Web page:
Unexplained features of Covid-19 epidemics
The extraordinary surges and rapid collapses of cases that we have sometimes seen in Covid-19 are some of the pandemic’s most puzzling features. For example, dramatic surges and collapses were seen in both South Africa and India (figure xxA), two countries where lockdowns may be relatively ineffective. Similar patterns can be seen in other countries, including the UK, Austria and France (figure xxB-D). I suggest that these surges mainly comprise low-fidelity strains, because their higher mutation rates allow them to evolve faster than the ancestral high-fidelity lineages, and to out-compete them. According to this view a high mutation rate in the presence of strong selection may be favourable at first, then detrimental. It should be borne in mind that mutations that increase the chance of transmission will often not be selected within the host – in fact the opposite may be the case – so many advantageous mutations can only be selected during transmission. Moreover, most infections are caused by the transfer of a relatively small number of virions that are airborne. So, with more mutations, and strong selection, it seems likely that our error-prone mutant could adapt to new opportunities more quickly than high-fidelity lineages. Such lineages have (I suggest) no long-term future in isolation, but their advantageous characteristics can be rescued by recombination of their genomes with those of high-fidelity lineages (figure xx). The overall effect would be alternating surges and collapses of cases, as shown in figure xx.
According to this analysis, we expect to see an increased number of mutations in isolates during case surges in the data produced by organizations such as http://Nextstrain.org, with a reduction at the end of the surge when high-fidelity strains reappear. This is not seen (although, as predicted, new variants tend to start with more mutations than their predecessors, shown schematically by the red arrow on figure xx). Remarkably, there is a plausible explanation for the observed lack of excess mutations during surges: NextStrain has a policy of excluding any strain with an unusual number of mutations that differ between the query sequence and the nearest neighbour sequence (they refer to these as “private” mutations.) It is often noticed, however, that when new variants appear more mutations are seen [R Neher, communication on the Nextstrain discussion forum]. This is generally put down to problems with the amplification schemes used, but it could also reflect a real increase in the number of mutations that arise before recombination takes place. In other words, scientists may have seen the effect that I am postulating, but misinterpreted it.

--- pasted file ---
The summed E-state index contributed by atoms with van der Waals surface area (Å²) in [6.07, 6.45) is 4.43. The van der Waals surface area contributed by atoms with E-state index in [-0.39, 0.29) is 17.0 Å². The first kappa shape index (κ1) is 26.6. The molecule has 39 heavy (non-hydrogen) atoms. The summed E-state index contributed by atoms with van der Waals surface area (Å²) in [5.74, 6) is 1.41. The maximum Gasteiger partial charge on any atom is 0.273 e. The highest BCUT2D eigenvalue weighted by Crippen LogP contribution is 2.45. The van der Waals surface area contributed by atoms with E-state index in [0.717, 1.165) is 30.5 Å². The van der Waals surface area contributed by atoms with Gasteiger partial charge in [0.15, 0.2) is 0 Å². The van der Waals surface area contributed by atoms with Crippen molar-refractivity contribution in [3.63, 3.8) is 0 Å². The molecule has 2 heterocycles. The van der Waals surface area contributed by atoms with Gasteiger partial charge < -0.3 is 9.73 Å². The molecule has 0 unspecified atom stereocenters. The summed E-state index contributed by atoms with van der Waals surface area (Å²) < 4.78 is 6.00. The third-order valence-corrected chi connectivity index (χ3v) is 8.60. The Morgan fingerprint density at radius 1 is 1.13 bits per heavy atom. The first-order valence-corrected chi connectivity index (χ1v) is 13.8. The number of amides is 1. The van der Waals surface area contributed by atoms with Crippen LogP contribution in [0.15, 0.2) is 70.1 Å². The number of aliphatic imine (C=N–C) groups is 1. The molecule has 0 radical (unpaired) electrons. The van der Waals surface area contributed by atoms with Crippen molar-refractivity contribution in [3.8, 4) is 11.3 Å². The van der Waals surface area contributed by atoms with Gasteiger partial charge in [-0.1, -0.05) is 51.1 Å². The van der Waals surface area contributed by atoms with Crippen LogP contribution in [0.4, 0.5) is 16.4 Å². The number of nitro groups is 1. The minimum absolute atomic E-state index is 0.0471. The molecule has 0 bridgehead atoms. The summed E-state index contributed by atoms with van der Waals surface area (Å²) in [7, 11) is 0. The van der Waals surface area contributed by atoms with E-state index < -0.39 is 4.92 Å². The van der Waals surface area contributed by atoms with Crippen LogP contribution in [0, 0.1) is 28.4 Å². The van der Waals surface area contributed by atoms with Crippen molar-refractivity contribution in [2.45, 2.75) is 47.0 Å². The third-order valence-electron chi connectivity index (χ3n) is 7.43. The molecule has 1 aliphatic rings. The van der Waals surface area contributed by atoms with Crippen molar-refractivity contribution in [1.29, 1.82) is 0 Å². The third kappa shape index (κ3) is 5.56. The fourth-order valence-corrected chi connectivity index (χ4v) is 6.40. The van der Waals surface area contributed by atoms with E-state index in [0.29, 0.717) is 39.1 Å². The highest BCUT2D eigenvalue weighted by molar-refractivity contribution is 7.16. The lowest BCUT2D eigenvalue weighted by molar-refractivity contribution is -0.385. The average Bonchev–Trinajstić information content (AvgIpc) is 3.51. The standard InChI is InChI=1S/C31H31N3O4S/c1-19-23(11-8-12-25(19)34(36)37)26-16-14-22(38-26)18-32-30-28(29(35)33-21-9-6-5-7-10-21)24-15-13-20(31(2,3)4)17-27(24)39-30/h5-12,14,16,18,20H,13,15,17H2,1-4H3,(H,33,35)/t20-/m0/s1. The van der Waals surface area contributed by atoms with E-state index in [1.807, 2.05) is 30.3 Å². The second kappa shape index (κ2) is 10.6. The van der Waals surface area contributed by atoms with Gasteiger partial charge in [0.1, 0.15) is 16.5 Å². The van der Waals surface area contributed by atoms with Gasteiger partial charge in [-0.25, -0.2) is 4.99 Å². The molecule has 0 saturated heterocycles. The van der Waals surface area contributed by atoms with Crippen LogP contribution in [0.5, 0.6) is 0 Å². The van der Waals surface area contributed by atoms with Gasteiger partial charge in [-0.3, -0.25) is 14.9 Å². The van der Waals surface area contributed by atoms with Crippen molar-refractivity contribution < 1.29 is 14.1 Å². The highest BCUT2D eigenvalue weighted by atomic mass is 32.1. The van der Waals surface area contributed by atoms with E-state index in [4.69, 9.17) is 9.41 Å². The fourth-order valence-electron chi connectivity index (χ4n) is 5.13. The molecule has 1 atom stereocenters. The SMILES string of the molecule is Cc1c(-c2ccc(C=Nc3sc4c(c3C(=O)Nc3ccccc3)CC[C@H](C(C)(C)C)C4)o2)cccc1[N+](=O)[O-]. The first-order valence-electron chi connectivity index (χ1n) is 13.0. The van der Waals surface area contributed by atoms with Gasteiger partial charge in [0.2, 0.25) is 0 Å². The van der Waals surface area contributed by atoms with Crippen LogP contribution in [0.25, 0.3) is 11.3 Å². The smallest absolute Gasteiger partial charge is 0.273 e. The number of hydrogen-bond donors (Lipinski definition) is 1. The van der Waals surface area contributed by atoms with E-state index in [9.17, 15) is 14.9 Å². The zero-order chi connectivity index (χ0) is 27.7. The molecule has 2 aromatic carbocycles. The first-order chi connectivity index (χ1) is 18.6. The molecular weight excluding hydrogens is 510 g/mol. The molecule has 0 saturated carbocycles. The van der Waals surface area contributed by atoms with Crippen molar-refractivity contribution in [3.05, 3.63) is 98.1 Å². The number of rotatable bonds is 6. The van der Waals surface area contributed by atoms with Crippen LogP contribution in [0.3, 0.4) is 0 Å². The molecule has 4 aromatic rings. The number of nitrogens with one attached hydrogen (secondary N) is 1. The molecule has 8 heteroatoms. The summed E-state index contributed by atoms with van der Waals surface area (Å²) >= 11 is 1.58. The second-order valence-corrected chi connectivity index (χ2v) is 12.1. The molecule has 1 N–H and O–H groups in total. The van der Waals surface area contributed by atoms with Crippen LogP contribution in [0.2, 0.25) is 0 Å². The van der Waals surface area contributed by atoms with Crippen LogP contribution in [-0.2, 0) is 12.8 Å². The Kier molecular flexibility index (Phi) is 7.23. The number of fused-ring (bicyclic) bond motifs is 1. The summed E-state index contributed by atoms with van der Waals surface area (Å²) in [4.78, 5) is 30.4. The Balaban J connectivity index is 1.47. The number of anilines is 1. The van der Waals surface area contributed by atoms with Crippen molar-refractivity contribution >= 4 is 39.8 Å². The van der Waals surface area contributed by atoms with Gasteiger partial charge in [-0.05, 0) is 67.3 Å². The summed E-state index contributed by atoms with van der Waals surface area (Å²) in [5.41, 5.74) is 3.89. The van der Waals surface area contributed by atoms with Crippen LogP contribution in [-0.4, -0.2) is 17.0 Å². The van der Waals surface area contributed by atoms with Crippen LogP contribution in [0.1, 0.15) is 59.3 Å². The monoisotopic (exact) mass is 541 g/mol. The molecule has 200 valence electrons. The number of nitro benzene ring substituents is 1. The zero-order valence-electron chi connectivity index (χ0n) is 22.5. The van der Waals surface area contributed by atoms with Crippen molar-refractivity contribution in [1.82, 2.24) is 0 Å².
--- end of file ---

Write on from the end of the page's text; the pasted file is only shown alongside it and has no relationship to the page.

Several other explanations of the strange peaks and falls in cases have been proposed, such as increasing immunity, behavioural changes in hosts, and non-linear percolation effects. Taking these in turn, (1) increasing immunity cannot plausibly explain, for example, the collapse of cases at the end of e.g. the first surge in South Africa: it is clear that immunity in the population at the end of the surge was not high because it was followed by several larger surges (figures xx and xx). Moreover, we would expect the curves to flatten off gradually and the tails to be longer if the shape was driven by the slow increase of immunity. (2) Behavioural changes are not well-correlated with cases. For example, in December 2021 cases in South Africa first surged, then collapsed, although mobility was found to be steadily increasing for x weeks after the peak (figure xx). A similar pattern was seen in Europe (figure xx: cases and mobility in Austria are shown because the surge was not close to the Christmas holiday; cases close to holidays are difficult to interpret). (3) It has been suggested that non-linear percolation effects can explain the peaks seen, but it’s hard to see how they could routinely generate monotonic rises, followed by monotonic falls. Figure xx shows the patterns that would be expected in an extreme case of non-linearity. Here (red curve), data from the London stock exchange has been increased or decreased by 500 points when it crosses a threshold. In practice hysteresis would be expected to reduce the number of transitions.
The Omicron variant and other SARS-CoV-2 variants of concern